An infection of dwarf mistletoe begins innocuously enough, with a slight swelling of the bark at the site of infection. As the parasitic plant grows, you will notice small yellow, green, or brownish shoots protrude from the infected area. Over the course of a few years, the mistletoe will firmly take hold and can severely harm, or kill, the tree.
Pruning infected branches can be a possibility, however, in the case of a more severe infection, you may need to remove the entire tree to prevent the mistletoe from spreading to other nearby trees.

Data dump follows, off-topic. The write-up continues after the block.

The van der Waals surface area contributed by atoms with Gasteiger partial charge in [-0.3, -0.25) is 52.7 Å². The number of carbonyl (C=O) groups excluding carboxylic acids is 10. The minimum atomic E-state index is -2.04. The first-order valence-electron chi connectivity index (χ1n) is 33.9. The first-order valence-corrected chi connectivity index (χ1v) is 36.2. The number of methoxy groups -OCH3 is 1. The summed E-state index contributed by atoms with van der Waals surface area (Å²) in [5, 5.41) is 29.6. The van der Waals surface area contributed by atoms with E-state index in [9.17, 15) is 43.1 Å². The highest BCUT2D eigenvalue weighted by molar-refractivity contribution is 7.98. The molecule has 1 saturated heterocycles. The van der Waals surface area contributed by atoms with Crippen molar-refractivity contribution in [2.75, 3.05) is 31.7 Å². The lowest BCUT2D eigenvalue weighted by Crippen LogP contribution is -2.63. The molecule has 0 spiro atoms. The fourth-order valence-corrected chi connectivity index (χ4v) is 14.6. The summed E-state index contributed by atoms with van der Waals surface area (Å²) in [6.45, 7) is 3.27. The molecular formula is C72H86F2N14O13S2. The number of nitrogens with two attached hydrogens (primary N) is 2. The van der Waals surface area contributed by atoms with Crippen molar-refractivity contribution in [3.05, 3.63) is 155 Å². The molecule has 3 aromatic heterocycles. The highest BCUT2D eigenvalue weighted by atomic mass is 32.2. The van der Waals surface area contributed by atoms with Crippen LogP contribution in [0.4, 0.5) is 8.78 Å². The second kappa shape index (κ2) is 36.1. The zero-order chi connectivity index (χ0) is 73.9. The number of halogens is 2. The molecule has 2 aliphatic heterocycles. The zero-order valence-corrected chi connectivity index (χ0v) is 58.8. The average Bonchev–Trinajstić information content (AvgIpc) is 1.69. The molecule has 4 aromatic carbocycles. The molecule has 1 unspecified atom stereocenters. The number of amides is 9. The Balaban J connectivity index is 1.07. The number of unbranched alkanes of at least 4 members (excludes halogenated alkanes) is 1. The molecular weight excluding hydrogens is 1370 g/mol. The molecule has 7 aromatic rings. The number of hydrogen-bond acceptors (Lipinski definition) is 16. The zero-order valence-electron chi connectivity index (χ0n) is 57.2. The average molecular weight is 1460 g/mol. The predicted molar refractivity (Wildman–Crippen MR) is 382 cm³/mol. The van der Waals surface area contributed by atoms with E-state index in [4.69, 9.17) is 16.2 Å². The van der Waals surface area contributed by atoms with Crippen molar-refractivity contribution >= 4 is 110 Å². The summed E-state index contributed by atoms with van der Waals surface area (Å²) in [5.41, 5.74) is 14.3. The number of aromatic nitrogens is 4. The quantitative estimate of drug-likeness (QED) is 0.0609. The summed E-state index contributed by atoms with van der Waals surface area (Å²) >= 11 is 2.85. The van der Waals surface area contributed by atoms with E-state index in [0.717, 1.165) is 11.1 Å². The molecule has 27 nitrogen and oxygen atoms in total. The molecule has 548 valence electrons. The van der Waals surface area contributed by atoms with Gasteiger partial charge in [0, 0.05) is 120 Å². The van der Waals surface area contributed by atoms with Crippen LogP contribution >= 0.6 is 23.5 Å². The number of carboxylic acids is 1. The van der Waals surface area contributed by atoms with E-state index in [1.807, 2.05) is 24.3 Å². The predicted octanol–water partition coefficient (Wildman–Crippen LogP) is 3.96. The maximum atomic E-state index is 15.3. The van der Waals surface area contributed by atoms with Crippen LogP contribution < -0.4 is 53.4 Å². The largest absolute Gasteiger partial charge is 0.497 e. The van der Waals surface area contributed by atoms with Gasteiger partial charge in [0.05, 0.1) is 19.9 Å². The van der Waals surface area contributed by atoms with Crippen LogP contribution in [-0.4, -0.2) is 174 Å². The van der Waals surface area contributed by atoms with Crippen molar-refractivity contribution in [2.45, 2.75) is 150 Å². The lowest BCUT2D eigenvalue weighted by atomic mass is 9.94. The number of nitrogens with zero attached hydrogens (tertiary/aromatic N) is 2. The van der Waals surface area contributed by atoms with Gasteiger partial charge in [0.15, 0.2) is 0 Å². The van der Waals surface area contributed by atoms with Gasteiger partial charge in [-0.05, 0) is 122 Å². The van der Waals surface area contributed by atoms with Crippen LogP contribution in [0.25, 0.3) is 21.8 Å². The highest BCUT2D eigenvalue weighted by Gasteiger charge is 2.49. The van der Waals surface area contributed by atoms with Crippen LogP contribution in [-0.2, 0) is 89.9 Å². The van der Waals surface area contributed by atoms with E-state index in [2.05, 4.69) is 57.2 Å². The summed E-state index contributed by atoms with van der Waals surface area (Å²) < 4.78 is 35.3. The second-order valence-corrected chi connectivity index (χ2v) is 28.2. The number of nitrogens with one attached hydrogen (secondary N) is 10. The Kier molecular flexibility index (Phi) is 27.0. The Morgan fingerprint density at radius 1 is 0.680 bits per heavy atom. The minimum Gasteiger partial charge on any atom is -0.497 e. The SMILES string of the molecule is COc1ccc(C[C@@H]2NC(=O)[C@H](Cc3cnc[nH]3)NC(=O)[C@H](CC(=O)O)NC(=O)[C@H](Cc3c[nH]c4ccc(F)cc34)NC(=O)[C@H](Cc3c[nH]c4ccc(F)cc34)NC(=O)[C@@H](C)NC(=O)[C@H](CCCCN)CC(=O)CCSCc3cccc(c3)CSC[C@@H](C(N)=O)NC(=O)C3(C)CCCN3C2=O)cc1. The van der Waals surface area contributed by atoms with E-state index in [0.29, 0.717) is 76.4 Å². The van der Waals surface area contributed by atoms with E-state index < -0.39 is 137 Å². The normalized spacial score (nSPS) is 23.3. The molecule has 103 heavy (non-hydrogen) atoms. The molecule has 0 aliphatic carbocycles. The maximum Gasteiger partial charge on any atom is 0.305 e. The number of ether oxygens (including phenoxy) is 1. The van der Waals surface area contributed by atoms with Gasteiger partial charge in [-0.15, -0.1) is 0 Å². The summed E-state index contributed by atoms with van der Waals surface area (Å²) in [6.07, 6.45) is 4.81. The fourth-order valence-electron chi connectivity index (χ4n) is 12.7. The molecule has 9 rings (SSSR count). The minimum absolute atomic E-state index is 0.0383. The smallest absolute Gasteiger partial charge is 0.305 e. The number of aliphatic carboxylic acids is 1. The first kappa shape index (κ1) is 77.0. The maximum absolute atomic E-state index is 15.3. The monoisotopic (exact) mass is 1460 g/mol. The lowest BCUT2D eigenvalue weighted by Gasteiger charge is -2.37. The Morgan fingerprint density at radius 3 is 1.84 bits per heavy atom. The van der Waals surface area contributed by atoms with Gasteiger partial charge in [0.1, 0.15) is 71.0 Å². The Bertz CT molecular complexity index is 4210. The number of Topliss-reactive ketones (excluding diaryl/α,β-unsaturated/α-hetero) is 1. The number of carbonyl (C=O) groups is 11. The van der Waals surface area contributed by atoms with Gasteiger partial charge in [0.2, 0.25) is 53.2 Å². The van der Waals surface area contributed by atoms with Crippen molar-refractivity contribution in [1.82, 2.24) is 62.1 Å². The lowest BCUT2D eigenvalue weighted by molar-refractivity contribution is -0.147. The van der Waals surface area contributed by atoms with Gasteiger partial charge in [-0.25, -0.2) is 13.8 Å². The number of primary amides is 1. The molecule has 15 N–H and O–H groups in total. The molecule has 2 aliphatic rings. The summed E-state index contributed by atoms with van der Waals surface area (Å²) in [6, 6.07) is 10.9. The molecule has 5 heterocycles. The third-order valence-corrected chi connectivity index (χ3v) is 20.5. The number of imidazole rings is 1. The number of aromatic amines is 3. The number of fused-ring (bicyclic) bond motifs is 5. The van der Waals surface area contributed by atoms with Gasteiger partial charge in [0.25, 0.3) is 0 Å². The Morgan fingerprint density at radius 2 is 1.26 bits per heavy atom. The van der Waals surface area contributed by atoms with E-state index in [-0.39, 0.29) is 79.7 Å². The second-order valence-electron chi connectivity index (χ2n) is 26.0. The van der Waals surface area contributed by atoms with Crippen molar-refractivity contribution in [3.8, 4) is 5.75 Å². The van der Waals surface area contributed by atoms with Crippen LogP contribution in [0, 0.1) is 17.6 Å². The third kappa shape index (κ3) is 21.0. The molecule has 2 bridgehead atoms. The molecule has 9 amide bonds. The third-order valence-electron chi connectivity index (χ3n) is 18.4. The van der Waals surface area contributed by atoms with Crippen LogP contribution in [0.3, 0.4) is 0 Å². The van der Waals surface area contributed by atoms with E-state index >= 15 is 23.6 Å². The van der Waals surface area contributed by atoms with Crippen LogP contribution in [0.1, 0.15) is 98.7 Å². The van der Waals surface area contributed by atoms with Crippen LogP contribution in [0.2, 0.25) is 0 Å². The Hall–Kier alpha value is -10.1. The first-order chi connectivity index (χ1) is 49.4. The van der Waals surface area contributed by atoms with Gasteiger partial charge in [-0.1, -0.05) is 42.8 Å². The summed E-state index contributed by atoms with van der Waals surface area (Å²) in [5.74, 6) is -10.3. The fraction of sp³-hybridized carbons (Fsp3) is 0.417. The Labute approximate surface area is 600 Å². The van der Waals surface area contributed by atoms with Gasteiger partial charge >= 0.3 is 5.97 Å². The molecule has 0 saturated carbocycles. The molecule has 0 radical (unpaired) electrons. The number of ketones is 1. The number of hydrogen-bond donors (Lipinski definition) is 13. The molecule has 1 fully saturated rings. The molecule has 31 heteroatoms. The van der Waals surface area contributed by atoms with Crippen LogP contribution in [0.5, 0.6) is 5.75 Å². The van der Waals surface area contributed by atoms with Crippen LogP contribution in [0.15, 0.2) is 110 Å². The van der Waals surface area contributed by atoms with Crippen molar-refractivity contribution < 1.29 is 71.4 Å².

Certainly the entry on this list with the most alarming name, sudden oak death is caused by a fungus called Phytophthora ramorum. This pathogen infects the tree through the soil, causing a blight that can kill off the leaves and twigs of your fir tree. The name “sudden oak death” is certainly fitting when it comes to oak trees. Fortunately, if you have fir trees, the lethal action of the pathogen acts much more slowly, allowing you to work to solve the issue.
You will notice cankers forming on the trunks of your trees, as well as dieback of the needles and branches, if your tree has become infected by Phytophthora ramorum. If you notice any of these symptoms, contact a tree professional immediately because the fungus can easily spread to many vulnerable trees in your area and lay waste to them.